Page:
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Generic Name:

metformin, Oral tablet

All Brands

  • Glucophage
SECTION 1 of 5

Highlights for metformin

Oral tablet
1

Metformin is an oral drug used to treat high blood sugar levels caused by type 2 diabetes.

2

Not managing your diabetes well can harm your heart, kidneys, nerves, and eyes. Taking diabetes drugs like metformin and making healthy lifestyle changes can lower your risk of these issues. Lifestyle changes include good nutrition, regular exercise, and not smoking.

3

Lactic acidosis is a rare side effect of metformin that can be fatal. In this condition, lactic acid builds up in your blood. This is a medical emergency that requires treatment in the hospital.

4

Avoid drinking alcohol while taking metformin. Alcohol can lower or raise your blood sugar levels. Alcohol use may also increase your risk of lactic acidosis.

5

Common side effects include nausea, vomiting, stomach pain, and diarrhea. Taking this medication with food may lower your risk of having side effects.

IMPORTANT INFORMATION

FDA warning

This drug has a Black Box Warning. This is the most serious warning from the Food and Drug Administration (FDA). A black box warning alerts doctors and patients to potentially dangerous effects. 

Lactic acidosis warning: Lactic acidosis is a rare but serious side effect of this drug. In this condition, lactic acid builds up in your blood. This is a medical emergency that requires treatment in the hospital. Lactic acidosis is fatal in about half of people who develop it. You should stop taking this drug and call your doctor right away or go to the emergency room if you have signs of lactic acidosis. Symptoms include:

  • tiredness
  • weakness
  • unusual muscle pain
  • trouble breathing
  • unusual sleepiness
  • stomach pains, nausea, or vomiting
  • dizziness or lightheadedness
  • slow or irregular heart rate

Alcohol use

You shouldn’t drink alcohol while taking this drug. Alcohol can affect your blood sugar levels unpredictably and increase your risk of lactic acidosis.

Kidney problems

If you have moderate to severe kidney problems, you have a higher risk of lactic acidosis. You shouldn’t take this drug.

Liver problems

Liver disease is a risk factor for lactic acidosis. You shouldn’t take this drug if you have liver problems.

What is metformin?

This drug is a prescription drug. It’s available in these forms: oral immediate-release tablet and oral extended-release tablet.

This drug is available as a generic drug. Generic drugs usually cost less. In some cases they may not be available in every strength or form as the brand. Talk to your healthcare provider to see if the generic will work for you.

This drug may be used as part of a combination therapy. That means you need to take it with other drugs.

Why it's used

This drug is used to treat high blood sugar levels caused by type 2 diabetes. It works along with diet and exercise.

How it works

This drug belongs to a class of drugs called biguanides. A class of drugs refers to medications that work similarly.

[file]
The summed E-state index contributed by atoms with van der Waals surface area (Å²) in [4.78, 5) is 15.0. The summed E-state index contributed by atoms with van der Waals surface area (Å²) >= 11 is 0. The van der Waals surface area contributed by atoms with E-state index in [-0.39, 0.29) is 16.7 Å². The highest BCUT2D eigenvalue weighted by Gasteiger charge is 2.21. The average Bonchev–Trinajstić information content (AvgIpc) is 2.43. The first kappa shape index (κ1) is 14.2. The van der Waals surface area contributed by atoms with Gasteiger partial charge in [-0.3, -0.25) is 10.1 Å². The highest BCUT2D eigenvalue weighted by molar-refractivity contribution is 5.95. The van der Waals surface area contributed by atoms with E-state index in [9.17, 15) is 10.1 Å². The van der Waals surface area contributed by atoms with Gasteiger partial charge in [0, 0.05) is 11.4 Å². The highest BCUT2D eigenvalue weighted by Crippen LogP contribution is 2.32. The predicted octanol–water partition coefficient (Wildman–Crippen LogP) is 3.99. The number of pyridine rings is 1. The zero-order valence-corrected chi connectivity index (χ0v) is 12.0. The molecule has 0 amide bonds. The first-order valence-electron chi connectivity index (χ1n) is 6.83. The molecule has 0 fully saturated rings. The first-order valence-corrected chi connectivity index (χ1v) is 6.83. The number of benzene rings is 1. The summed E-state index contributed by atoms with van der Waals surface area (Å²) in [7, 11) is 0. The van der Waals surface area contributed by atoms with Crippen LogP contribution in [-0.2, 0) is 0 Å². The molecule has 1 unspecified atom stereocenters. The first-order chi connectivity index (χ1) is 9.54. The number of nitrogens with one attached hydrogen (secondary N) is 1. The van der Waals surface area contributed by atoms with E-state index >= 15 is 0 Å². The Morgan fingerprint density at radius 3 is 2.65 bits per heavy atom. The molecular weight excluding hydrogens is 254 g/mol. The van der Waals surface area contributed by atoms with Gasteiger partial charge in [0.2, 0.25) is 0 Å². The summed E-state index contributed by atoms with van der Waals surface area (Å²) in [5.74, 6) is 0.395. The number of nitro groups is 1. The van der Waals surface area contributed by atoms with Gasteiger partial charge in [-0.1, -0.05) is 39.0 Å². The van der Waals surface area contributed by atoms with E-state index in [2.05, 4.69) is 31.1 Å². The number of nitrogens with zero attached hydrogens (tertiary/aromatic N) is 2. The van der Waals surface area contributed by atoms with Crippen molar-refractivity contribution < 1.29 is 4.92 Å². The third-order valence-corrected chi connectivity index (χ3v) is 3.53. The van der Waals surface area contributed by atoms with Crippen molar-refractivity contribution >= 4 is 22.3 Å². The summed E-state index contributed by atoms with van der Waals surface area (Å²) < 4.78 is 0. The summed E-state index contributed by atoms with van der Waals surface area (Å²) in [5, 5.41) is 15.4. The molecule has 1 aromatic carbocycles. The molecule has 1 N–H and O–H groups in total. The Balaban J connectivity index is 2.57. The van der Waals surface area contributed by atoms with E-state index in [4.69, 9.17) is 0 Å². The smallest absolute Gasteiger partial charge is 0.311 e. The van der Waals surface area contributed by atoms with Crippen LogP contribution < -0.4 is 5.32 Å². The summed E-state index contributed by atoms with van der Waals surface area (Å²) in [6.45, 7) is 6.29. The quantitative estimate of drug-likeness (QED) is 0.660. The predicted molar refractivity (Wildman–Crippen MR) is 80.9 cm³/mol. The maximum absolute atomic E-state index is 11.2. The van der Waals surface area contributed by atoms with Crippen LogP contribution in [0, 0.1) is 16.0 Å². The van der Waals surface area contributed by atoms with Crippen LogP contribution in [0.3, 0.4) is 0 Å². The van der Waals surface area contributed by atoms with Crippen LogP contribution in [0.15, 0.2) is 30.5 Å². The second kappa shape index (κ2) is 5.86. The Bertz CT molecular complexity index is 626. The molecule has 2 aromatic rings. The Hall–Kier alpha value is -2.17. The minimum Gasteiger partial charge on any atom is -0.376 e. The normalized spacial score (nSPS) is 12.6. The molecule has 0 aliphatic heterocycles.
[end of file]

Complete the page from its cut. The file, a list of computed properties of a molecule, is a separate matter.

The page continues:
More Details

How it works

This drug belongs to a class of drugs called biguanides. A class of drugs refers to medications that work similarly. They have a similar chemical structure and are often used to treat similar conditions.

This drug reduces the amount of glucose (sugar) made by your liver, lowers the amount of glucose your body absorbs, and increases the effect of insulin on your body. Insulin is a hormone that helps your body remove extra sugar from your blood. This lowers your blood sugar levels.

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SECTION 2 of 5

metformin Side Effects

Oral tablet

More Common Side Effects

The more common side effects that occur with metformin include:

  • stomach problems:

    • diarrhea
    • nausea
    • stomach pain
    • heartburn
    • gas

If these effects are mild, they may go away within a few days or a couple of weeks. If they’re more severe or don’t go away, talk to your doctor or pharmacist.

Serious Side Effects

If you experience any of these serious side effects, call your doctor right away. If your symptoms are potentially life-threatening, or if you think you’re experiencing a medical emergency, call 9-1-1.

  • lactic acidosis. Symptoms include:

    • tiredness
    • weakness
    • unusual muscle pain
    • trouble breathing
    • unusual sleepiness
    • stomach pains, nausea, or vomiting
    • dizziness or lightheadedness
    • slow or irregular heart rate
  • low blood sugar. Symptoms include:

    • headache
    • weakness
    • confusion
    • shaking or feeling jittery
    • drowsiness
    • dizziness
    • irritability
    • sweating
    • hunger
    • fast heart rate
Pharmacist's Advice
Clinical Associate Professor, University of Illinois at Chicago College of Pharmacy

This drug does not cause drowsiness. However, it may cause a low blood sugar reaction.

If you have a low blood sugar reaction, you need to treat it.

  • For mild hypoglycemia (55–70 mg/dL), treatment is 15–20 grams of glucose (a type of sugar). You need to eat or drink one of the following:
    • 3–4 glucose tablets
    • a tube of glucose gel
    • ½ cup of juice or regular, non-diet soda
    • 1 cup of nonfat or 1% cow’s milk
    • 1 tablespoon of sugar, honey, or corn syrup
    • 8–10 pieces of hard candy, such as lifesavers